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Spectrum: Screened from the suffering children

1985 December 13
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by Paul Vallely

In an odd way it is actually worse on the televison than it is in reality.

Recently I had the disquieting experience of watching a home-made television video of a camp full of starving African children. I had been to the camp and stood among the children as they squatted on the plastic sheeting of the feeding centre and waited with their empty bowls.

I had breathed in the nauseating stench so characteristic of these places, a sickly-sweet miasmic odour of vomit, sweat, dust, faeces and decay. I had reached out and touched little forearms so fragile it seemed they might snap. I had felt their skin, wrinkled like old crepe paper. I had lifted a spoon and tried to pour a little milky porridge into the apathetic lips of one shrivelled infant too starved even to feel the hunger.


And yet, I had not been so shocked as I was when I saw the same thing on that television screen.

There, in a warm, well-upholstered suburban room, with wine on the table before me, in a house with hot and cold running water, stacks of food in the larder, I sat and watched, ashamed, not of having forgotten, but of never somehow having seen what the shameless lingering eye of the camera had seen.

This time last year my experience of Africa had been confined to the relative comfort of a Kenyan safari bus. Since then I have seen people starving to death in Ethiopia, Sudan, Chad, Niger, Burkina Faso and Mali. It has been a numbing experience.

There is, aid workers will tell you, a cycle of responses which range through horror, anger, guilt, depression, indifference and hope. It is, apparently normal to shift through them repeatedly.

The sense of horror is easy enough to understand. Arriving for the first time at a feeding camp in Ethiopia in January, it was the size of the place which was so appalling. You could walk along the lines of waiting people and each time you stopped to look, there was a tragedy entire in itself – the hollow eyes, the shrunken limbs, the bulging belly spoke of an empty home, a barren field, a history of bereavement, a breakdown in something fundamental to human existence. The tragedies stretched on, in their tens of thousands.

It does not take long for horror to transform itself into outrage and then you look around for someone to blame. In Ethiopia there was an obvious target – the Marxist government, many of whose policies on public health, resettlement and price fixing, were at best insensitive, at worst callously indifferent to the real interests of the people.

But locking horns with the politicians on issues like that made it possible to walk through the camps looking for evidence to support a case, and missing the more profound truth that the humiliated people needed a solution which transcended politics.

Hunger breeds in apathy and reduces its victims to glassy-eyed statues who no longer seem human. It was only later, at Bati Camp, seeing people who had been restored to amination by food aid, that this became clear. A sense of uneasiness grew in me that I had walked through several camps impervious to the people around me.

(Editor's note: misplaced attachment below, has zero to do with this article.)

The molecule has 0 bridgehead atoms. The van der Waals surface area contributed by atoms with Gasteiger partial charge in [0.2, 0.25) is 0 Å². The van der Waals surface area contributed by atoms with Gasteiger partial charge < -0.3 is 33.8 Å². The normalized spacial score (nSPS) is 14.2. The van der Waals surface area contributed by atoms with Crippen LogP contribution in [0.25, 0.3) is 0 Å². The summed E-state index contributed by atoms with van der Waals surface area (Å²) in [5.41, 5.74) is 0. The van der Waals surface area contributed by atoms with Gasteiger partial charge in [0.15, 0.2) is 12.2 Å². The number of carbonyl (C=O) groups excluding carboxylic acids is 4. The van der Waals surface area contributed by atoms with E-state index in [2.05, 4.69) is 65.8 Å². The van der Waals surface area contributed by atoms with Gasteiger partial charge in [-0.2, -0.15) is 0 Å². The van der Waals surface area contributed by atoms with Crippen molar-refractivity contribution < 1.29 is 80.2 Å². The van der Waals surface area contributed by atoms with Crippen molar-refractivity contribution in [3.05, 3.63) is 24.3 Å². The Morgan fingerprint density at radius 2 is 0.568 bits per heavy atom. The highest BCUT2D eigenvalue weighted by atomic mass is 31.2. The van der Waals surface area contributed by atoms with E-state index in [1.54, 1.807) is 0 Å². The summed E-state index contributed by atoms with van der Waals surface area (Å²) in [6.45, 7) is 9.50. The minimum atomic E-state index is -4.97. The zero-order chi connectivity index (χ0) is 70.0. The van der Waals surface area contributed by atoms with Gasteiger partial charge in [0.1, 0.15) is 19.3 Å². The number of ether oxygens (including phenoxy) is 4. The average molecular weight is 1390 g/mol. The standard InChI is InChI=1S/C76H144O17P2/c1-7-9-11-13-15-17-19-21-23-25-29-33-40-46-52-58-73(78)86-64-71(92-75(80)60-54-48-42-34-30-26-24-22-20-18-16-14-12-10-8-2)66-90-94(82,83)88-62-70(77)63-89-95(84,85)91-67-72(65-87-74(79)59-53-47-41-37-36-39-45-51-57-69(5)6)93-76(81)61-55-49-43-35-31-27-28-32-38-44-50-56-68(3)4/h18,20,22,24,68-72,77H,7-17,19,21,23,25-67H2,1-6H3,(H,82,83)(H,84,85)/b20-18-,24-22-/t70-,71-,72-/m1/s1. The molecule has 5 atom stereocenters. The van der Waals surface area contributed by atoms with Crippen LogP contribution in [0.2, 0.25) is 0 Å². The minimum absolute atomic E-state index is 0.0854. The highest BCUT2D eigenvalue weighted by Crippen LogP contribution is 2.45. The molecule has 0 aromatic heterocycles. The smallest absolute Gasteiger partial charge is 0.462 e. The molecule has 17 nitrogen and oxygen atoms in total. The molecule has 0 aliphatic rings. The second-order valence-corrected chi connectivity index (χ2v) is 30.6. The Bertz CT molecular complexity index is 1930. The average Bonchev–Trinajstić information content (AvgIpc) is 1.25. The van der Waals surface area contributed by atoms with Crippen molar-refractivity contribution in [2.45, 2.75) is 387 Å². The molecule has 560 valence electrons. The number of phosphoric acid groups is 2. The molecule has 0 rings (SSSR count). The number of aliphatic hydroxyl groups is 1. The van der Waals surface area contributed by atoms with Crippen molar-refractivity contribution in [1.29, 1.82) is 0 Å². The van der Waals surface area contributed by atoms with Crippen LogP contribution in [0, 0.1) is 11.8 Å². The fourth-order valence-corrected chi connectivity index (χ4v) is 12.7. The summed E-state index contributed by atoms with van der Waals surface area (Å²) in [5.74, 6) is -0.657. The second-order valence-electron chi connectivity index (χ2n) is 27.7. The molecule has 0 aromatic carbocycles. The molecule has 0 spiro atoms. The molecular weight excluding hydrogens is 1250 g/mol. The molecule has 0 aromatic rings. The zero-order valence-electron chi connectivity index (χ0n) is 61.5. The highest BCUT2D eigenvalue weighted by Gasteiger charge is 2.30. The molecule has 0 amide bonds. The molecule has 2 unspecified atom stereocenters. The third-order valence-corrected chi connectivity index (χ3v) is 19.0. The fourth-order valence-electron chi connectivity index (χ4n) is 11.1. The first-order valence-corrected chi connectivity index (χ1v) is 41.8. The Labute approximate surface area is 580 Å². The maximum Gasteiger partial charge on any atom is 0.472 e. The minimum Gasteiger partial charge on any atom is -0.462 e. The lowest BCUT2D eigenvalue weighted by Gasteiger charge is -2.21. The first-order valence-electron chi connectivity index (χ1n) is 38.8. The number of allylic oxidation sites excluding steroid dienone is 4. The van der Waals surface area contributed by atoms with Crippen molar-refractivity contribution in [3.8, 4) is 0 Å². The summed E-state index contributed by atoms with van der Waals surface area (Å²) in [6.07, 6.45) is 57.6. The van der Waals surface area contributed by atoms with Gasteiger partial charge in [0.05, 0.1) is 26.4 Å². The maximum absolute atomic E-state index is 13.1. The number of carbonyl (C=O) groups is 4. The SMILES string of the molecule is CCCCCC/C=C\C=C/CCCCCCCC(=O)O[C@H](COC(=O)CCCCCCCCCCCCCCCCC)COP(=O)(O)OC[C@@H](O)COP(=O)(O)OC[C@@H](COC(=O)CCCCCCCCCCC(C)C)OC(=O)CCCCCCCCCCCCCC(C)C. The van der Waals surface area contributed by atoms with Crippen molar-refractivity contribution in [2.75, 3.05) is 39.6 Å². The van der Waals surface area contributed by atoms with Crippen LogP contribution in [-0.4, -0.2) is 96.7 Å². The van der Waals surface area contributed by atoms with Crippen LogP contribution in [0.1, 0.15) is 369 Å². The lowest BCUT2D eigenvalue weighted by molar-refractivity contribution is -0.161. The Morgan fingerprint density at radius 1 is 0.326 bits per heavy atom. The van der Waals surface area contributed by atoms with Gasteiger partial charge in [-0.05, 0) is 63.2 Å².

At night I would return from the stark horror of the camps to the Telex machine in the luxurious Addis Ababa Hilton and its cordon bleu restaurant.

‘What did you eat? Couldn’t you take food from your hotel to the starving people?’ one of my daughter’s schoolmates later asked. There are no answers to questions so simple.

The fact that the contrast between life in the camps and life in Addis Ababa is far greater than the contrast between London and Addis, is problem shared by most of the Third World.

The legacy of coloialisn left most of Africa with a black elite in place of a white one, but one just as out of touch with the mass of the people. The capital cities had been located in sites chosen for easy contact with the West rather than good national administration. Their economy is based on cash crops designed to give cheap products to the West rather than to feed the native population. Their education system is geared to producing not entrepreneurs or innovators, but more administators for the overburdened bureaucracies.

The wester world’s recession upset the economic equation the Africans were handed on independence. In 1971 one Sahelian cow bought a barrel of oil, in 1981 it took nine. Prices for cash crops fell, interest rates rose, and foreign aid payments decreased in real terms. It often seemed as if the West was keeping its head above water by standing on drowing black men.

In the post-colonial West we shall never agree to bear our true share of the responsibility for these problems until there is a shift in public opinion which means that Third World aid becomes an election issue.

To compund all this, many of the countries were wasting money in fighting civil wars and there were the formidable natural problems of bleak terrain, enormous distances and rainy seasons.

Band Aid was refreshing example of how compassion can emerge from beneath the cynicism and commercialism of our modern life. But in the end individual aid workers are left to carry the standard.

Amid the squalor and purposelessness of the death and suffering, they maintain good humour and dedication which is impressive. Some of them find their motivation in religion. ‘I can see Christ in every face’, one nun in Ethiopia told me. All I could see there was a bleak denial but in the work of the aid staff, both European and African, there was a saving humanity.

It is, perhaps, because the video camera can never properly capture that warmth and caring that, in the final analysis, I am please to have had the chance to glimpse the reality behind those television pictures.

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